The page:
Thunderstorms found to be an energy source for Jupiter's Great Red Spot

PASADENA-Using data from the Galileo spacecraft currently in orbit around Jupiter, scientists have discovered that thunderstorms beneath the upper cloud cover are supplying energy to the planet's colorful large-scale weather patterns-including the 300-year-old Great Red Spot.

Caltech Professor Yaser Abu-Mostafa Awarded Kuwait State Award

PASADENA-The California Institute of Technology's Yaser Abu-Mostafa, professor of electrical engineering and computer science, received the Kuwait State Award in Applied Science on November 29.

The $50,000 award includes a gold medal, and recognizes original and fundamental research in a designated area of applied science. This year's area was information science and technology. Abu-Mostafa's work on neural networks, learning from hints, and computational finance was cited as the pioneering contribution that merited the award.

New physics research shows how twisted plasmas can suddenly generate unstable magnetic waves

PASADENA-Plasma physicists have long wondered why the geometric shape, or topology, of magnetic fields immersed in plasma sometimes changes very suddenly, when according to the laws of magnetohydrodynamics the magnetic topology should change only very slowly or not at all.

Caltech scientists develop new cell sorter

Researchers at the California Institute of Technology have developed a device for sorting individual living cells. This device will provide huge cost benefits for scientists and technologists in clinical medicine as well as in biological and materials research.

Mutations in the mitochondrial DNA of cells dramatically increase with aging, Caltech study shows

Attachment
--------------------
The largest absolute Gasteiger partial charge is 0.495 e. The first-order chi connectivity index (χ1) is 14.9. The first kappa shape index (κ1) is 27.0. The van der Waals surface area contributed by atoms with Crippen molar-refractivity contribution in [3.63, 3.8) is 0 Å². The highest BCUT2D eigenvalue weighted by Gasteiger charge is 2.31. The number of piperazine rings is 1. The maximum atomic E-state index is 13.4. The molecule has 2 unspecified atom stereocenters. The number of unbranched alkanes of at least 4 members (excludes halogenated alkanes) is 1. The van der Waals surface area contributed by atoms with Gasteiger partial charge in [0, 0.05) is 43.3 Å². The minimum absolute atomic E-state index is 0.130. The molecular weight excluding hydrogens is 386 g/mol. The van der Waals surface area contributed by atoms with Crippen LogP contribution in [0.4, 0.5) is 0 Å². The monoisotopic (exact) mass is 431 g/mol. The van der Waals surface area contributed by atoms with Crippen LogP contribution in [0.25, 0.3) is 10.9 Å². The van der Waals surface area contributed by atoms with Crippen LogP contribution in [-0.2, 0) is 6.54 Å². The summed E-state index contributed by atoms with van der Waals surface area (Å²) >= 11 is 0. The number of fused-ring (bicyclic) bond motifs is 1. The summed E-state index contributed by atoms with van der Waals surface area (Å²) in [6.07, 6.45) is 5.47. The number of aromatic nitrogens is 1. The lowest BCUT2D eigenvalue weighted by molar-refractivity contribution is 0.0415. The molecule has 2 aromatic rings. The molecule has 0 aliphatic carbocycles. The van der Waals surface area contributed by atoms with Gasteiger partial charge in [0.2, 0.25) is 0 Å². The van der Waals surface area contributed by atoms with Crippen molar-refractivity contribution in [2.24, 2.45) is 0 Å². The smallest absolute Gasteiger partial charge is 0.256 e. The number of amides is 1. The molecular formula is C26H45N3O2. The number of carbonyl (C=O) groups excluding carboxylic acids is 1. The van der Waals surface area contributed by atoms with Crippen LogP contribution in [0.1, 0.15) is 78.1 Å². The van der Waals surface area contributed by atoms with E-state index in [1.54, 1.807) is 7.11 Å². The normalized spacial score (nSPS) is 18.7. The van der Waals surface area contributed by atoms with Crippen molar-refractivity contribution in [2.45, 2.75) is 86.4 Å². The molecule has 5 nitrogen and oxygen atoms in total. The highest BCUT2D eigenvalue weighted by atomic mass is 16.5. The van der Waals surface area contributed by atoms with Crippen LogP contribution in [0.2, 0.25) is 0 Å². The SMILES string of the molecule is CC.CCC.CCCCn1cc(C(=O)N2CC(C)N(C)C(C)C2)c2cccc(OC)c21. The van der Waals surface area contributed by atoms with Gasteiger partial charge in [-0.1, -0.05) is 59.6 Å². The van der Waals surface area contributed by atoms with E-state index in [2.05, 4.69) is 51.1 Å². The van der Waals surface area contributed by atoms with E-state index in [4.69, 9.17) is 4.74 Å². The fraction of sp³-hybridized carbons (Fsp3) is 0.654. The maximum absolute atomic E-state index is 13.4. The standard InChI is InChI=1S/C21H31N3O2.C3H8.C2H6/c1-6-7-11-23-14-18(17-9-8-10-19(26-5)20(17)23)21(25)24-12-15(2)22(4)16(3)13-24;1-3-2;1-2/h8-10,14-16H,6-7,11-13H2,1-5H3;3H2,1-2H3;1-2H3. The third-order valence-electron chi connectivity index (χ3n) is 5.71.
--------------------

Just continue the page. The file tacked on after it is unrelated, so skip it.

Certain effects of aging could be caused by mutations in the DNA molecules of the energy-producing engines of cells known as mitochondria, according to new research from the California Institute of Technology and the University of Milan.

Largest Explosions in the Universe May Come from the Death of Massive Stars

Cosmic gamma-ray bursts, the brightest known explosions in the universe, may come from the fiery deaths of very massive stars in supernova explosions, a team of astronomers said today.

A heart medication is found effectivein treating skin cancer, Caltech researchers discover

Researchers have discovered that one type of drug used for human heart disease can inhibit the growth of skin cancer cells.

Gene linked to human kidney disease is also responsible for mating in roundworms

PASADENA-For a male nematode, the LOV-1 gene couldn't be more aptly named. The millimeter-long roundworm, if its LOV-1 gene is functioning properly, has the eagerness to mate and the instincts to perform successfully.

But if the LOV-1 gene is disabled, the male nematode is truly clueless. The fact that "LOV" is an acronym for "location of vulva" pretty much says it all.

Researchers mutate digital organisms

In a study that could point to a new way of predicting what extraterrestrial life might be like, a team of California Institute of Technology, UCLA and Michigan State researchers have shown that "digital organisms" respond to mutations in ways closely resembling the mutations of actual organisms like bacteria, fungi and fruit flies.

Caltech joins effort to extend capabilities of major observatories

The California Institute of Technology will participate in a multi-institutional effort, funded by the National Science Foundation, to advance the field of adaptive optics, which promises to revolutionize astronomy.

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